Even after a moderate rain, mud had a nasty tendency to be everywhere. It mired and rutted the roads. It caked on Ed’s boots and spattered on the edges of his coat. It oozed inside Al’s armor. Over the years, Ed was convinced that the combined problems of navigating through the stuff and cleaning up from it afterward had become the second-biggest waste of time in their long journey. (Beaten out only by the maddening hours spent in meetings of any kind with Colonel Mustang, of course.)
So it was that Ed wore a sour expression one gray afternoon, as he squelched along a dirt road that had come to look more like a river of mud—sent to the outskirts of East City on a trivial task Mustang had laid out to him in just such a conference.
Probably on purpose, Ed thought.
Al trudged dutifully behind Ed, trying not to get stuck in the especially sloppy patches. Mud slowed him down, and although he couldn’t feel its clamminess, Ed knew how much he disliked getting his joints clogged with it. A seven-foot-tall hulk of spiked steel couldn’t help but look a little terrifying, but he still cared about presenting himself as best he could; he took pains to keep his armor clean, and mud made that effort into a never-ending battle.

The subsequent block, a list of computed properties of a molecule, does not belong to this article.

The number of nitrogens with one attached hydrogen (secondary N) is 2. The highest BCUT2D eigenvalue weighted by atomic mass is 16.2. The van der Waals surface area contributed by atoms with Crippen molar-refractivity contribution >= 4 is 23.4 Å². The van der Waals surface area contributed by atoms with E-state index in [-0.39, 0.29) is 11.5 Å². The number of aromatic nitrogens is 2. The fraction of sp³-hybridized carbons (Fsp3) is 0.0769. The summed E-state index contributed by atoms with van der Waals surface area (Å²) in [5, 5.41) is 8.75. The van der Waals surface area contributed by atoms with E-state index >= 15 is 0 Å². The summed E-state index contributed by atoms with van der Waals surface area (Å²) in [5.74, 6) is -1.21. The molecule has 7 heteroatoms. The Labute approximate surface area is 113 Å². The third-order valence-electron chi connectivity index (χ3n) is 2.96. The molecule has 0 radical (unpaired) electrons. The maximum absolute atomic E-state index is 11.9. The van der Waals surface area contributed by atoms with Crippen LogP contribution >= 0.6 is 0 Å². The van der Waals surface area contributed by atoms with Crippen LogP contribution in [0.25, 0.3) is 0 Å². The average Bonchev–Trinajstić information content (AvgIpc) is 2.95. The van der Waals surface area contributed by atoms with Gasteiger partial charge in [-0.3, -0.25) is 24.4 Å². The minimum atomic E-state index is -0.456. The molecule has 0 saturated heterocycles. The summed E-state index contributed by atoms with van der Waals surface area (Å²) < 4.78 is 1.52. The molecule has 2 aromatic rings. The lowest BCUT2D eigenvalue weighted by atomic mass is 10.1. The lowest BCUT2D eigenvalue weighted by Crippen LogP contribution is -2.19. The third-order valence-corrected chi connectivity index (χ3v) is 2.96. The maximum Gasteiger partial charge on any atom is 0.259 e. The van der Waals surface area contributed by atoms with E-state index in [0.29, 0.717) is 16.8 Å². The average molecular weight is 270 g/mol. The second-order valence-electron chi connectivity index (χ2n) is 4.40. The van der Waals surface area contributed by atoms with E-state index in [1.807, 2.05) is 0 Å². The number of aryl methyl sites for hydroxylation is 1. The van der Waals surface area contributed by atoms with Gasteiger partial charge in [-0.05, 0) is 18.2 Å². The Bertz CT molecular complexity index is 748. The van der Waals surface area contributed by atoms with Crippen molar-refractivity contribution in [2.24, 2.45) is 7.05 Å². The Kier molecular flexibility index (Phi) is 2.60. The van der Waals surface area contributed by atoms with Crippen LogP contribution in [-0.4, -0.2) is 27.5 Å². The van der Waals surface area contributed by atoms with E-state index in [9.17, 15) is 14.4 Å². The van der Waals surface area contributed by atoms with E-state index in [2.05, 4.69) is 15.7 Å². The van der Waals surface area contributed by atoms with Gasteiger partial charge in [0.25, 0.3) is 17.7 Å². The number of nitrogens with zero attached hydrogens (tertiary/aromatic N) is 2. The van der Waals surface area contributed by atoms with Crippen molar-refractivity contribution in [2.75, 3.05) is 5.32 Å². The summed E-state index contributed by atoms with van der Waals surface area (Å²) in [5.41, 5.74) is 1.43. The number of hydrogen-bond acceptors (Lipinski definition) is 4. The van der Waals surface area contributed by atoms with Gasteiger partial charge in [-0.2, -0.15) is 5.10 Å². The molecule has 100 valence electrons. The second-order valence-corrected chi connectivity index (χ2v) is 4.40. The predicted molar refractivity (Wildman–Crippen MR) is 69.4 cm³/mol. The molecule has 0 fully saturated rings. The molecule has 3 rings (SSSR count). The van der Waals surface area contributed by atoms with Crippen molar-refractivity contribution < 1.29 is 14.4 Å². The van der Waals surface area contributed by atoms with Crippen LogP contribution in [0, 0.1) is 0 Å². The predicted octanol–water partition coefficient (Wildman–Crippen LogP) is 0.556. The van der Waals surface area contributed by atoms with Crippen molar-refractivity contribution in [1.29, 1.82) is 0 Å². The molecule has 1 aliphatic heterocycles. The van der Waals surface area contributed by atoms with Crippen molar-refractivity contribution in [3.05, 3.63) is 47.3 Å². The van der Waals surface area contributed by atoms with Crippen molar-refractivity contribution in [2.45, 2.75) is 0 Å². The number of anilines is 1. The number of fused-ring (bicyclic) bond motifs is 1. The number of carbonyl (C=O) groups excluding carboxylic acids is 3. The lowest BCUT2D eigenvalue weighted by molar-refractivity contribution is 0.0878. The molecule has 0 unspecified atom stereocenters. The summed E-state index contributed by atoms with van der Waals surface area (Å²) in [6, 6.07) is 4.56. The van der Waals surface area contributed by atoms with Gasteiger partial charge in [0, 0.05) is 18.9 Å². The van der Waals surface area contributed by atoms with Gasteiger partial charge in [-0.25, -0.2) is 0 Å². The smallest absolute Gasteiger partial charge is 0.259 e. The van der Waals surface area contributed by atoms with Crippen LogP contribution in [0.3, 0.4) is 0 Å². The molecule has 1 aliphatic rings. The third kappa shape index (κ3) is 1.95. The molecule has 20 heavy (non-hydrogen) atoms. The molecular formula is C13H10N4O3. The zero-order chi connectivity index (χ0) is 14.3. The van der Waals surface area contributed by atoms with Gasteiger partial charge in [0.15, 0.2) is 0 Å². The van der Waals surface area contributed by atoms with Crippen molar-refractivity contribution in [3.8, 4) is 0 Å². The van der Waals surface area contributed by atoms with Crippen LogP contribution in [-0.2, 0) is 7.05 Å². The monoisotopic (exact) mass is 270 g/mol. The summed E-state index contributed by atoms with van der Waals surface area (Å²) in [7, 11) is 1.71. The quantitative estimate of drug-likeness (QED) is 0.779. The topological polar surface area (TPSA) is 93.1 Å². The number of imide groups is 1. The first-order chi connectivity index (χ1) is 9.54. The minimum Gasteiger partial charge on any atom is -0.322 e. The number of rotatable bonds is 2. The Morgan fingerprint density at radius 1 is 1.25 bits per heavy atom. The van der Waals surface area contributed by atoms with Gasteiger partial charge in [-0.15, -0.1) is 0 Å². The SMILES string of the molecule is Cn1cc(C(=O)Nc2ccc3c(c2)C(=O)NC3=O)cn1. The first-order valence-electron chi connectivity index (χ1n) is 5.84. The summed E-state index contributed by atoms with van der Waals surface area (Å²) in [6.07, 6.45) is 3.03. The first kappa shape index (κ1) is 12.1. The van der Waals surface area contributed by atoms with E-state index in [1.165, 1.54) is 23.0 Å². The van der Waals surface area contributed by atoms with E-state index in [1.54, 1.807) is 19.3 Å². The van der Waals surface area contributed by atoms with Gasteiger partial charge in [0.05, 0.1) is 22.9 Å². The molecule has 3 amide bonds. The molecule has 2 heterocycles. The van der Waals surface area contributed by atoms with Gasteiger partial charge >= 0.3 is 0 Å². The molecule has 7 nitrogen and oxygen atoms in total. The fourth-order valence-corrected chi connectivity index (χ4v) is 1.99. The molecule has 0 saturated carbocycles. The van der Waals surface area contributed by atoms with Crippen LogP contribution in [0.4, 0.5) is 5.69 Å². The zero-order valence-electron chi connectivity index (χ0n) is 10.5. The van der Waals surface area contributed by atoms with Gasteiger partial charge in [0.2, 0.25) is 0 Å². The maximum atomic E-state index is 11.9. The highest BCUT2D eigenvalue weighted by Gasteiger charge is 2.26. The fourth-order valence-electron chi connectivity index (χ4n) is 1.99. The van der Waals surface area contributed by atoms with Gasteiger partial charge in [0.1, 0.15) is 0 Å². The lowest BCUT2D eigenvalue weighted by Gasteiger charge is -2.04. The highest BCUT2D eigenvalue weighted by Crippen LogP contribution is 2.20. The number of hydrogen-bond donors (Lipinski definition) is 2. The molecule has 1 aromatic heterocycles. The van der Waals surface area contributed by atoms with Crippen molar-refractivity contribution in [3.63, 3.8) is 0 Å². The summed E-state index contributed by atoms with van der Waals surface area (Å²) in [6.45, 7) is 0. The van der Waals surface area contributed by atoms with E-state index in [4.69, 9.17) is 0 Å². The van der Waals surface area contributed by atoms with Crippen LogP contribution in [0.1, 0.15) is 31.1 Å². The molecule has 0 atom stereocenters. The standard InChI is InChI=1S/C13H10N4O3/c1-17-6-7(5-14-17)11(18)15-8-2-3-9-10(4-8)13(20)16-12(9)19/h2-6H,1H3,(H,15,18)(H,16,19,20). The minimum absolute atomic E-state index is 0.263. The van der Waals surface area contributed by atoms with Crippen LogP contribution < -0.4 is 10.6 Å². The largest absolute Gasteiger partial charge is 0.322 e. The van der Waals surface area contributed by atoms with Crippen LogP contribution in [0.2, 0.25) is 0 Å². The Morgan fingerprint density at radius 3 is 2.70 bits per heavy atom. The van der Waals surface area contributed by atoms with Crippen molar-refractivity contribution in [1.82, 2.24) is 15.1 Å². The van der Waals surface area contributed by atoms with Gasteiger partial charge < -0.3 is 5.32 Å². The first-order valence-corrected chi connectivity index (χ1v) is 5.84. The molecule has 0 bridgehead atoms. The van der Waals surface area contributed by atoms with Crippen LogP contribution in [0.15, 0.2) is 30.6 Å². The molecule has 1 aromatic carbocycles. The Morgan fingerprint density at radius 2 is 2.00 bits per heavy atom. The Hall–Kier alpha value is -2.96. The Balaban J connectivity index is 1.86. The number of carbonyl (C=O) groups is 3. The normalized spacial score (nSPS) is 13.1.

It hadn’t always been this way. When they were very small, the boys had thrilled at the arrival of rain—because after it was over, they couldn’t wait to burst out of the house and jump into the biggest, messiest puddles they could find. Their mudball wars were epic, and they would come home covered in grime from head to foot.
But in those days, Mother was always waiting for them, to peel off their filthy clothes and scrub them clean in a hot bath. No matter how much mud they managed to track into the house, she never complained, because to her their childish delight was worth the chore of cleaning up.
Perhaps that heartsick reminder of innocent olden days was the biggest reason Ed hated mud.
As the brothers slogged onward, a dark shape became visible in the middle of the road ahead. It soon manifested itself as two separate objects: a motorcycle with a sidecar, and its owner hovering over it, in the fretful perplexity of a man with a dilemma he couldn’t figure out how to solve.